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Is Ice Cream Strawberry? transcript (inaugural lecture, City University, March 2011)

Is Ice Cream Strawberry? transcript (inaugural lecture, City University, March 2011)

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Published by: paulbradshaw on Jun 06, 2011
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This story, however, is a myth.The story was investigated by
David Mindich
, in his book on objectivity in journalism. He foundthat the inverted pyramid style didn’t actually become anywhere near common in newspapersuntil after 1905. In fact, he credits a government war secretary with the innovation:
, a sort of 19th century Alastair Campbell who wanted to manage news of PresidentLincoln’s assassination. (By the way, he was also the first US lawyer to use the defence of temporary insanity) But in addition to Edwin Stanton, there were other key factors in the rise of modern journalisticstyle: in particular, institutions such as the Associated Press - which explored the new businessmodels made possible by the newswire - and cultural change, such as the rise of the scientificmethod. The telegraph didn’t
anything about journalism. Instead, it was the culture of journalistswho had experienced higher education, changes in the culture of education itself, and thecommercial demands of wire services, who over a period of decades changed their style so thatnews stories could be adapted by dozens of regional clients. So: people, culture, and institutions. Not technology. Fast forward a century and the world is still riddled with mythology about technology's effect onthe media. We ask if Google is making us stupid,if the iPad will save newspapers,if Twitter can save democracy.We seem to forget that it is
who invent technologies - and that they generally inventtechnologies to solve problems. Then, once we invent the technology, we use it to try to solvethose problems. And that creates new problems, and so we have to invent more technology tosolve the new problems. And so it goes on, and on, with new problems replacing old problems. And boy does the media industry have problems.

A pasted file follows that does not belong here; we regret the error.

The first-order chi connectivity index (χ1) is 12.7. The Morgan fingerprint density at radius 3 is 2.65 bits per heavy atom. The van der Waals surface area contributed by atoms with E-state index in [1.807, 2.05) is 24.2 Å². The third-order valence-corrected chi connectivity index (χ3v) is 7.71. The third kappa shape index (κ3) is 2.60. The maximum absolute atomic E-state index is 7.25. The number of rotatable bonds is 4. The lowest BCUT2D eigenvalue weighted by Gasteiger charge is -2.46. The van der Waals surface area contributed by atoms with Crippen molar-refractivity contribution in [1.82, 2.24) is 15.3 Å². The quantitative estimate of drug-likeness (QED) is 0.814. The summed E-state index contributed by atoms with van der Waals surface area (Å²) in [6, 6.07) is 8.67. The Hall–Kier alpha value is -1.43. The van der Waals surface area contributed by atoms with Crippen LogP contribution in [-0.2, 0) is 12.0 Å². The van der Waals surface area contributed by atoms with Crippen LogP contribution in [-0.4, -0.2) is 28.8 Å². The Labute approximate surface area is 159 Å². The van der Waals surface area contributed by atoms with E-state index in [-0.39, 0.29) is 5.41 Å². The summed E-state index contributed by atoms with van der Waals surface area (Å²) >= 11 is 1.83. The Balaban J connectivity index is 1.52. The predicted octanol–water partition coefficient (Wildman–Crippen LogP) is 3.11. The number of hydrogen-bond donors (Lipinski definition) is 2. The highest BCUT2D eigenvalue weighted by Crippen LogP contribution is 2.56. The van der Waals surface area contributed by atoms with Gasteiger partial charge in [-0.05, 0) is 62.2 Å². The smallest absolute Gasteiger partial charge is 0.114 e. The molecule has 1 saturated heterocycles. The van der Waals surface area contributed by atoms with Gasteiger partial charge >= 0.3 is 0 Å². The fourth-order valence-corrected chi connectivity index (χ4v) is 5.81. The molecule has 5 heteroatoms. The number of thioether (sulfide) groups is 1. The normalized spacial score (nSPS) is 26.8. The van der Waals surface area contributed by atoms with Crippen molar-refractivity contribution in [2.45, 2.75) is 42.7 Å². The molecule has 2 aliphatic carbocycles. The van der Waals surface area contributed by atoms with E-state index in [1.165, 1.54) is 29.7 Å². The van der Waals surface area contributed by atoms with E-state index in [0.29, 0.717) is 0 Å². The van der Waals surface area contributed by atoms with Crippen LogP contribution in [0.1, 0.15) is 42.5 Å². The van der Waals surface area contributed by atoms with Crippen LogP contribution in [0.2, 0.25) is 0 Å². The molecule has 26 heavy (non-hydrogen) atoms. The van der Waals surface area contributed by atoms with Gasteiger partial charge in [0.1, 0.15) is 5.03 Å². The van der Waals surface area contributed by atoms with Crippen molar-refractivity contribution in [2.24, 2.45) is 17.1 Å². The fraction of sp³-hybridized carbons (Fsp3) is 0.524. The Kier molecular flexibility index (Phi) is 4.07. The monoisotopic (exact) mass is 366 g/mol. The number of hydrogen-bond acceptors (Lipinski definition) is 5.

Digitisation and convergence: The Legacy of Leibniz and Lovelace
 The media’s current problems begin with two more people:
Gottfried Leibniz
, a 17th centurymathematician credited with inventing the binary system. And
Ada Lovelace
, who helpeddevelop the first computer program in 1843. They were solving problems of their own, andidentifying new problems, which in turn were solved again, and so on. Now at some point people in the media industry came across the legacies of Leibniz andLovelace. And they thought: “Hm, this looks interesting. Perhaps we can use these technologies
to solve our own problem?” And their own problem was the same as that of every company:how can we make more money? How can we produce our product more cheaply? How can wesell the same thing twice? The solution, they decided, was to digitise as many of the processes in news production aspossible. They wanted convergence.And at first, it worked. Production costs went down, productivity went up.(I’m reminded here of a small fact about Gutenberg - that the earliest known examples of printing using Gutenberg’s technology are indulgences, suggesting that the church - or at leastindividuals within it - saw printing as a way to solve their own problem of raising funds. Of course by flooding the market with these indulgences, the Roman church found itself with a newproblem: Protestantism) But over time new problems came up - and the news industry is still trying to solve them. Here’s the thing:
Cars, roads and picnics
 Throughout the 20th century there were two ways of getting big things done - and a third wayof getting small things done. Clay Shirky sums these up very succinctly in terms of how peopleorganise car production, road building, and picnics. If you want to organise the production of cars, you use market systems. If you want to organisethe construction of roads, you use central, state systems of funding - because there is a benefitto all. And if you want to organise a picnic, well, you use social systems. In the media industry these three line up neatly with print, broadcast and online production. The newspaper industry grew up in spite of government regulationThe broadcast industry grew up thanks to government regulationAnd online media grew up while the government wasn't looking. Now some media organisations have generally organised along the lines of car production, andothers along the lines of road construction. And there were some examples of alternative mediathat were organised like picnics. Different media organisations got along fine without treadingon each others’ toes: The Times wasn’t too threatened by the BBC, and the NME wasn’t toothreatened by the fanzine photocopying audiophile. But digitisation and convergence has mixed these businesses together in the same space,leading to some very confused feelings from publishers and journalists.

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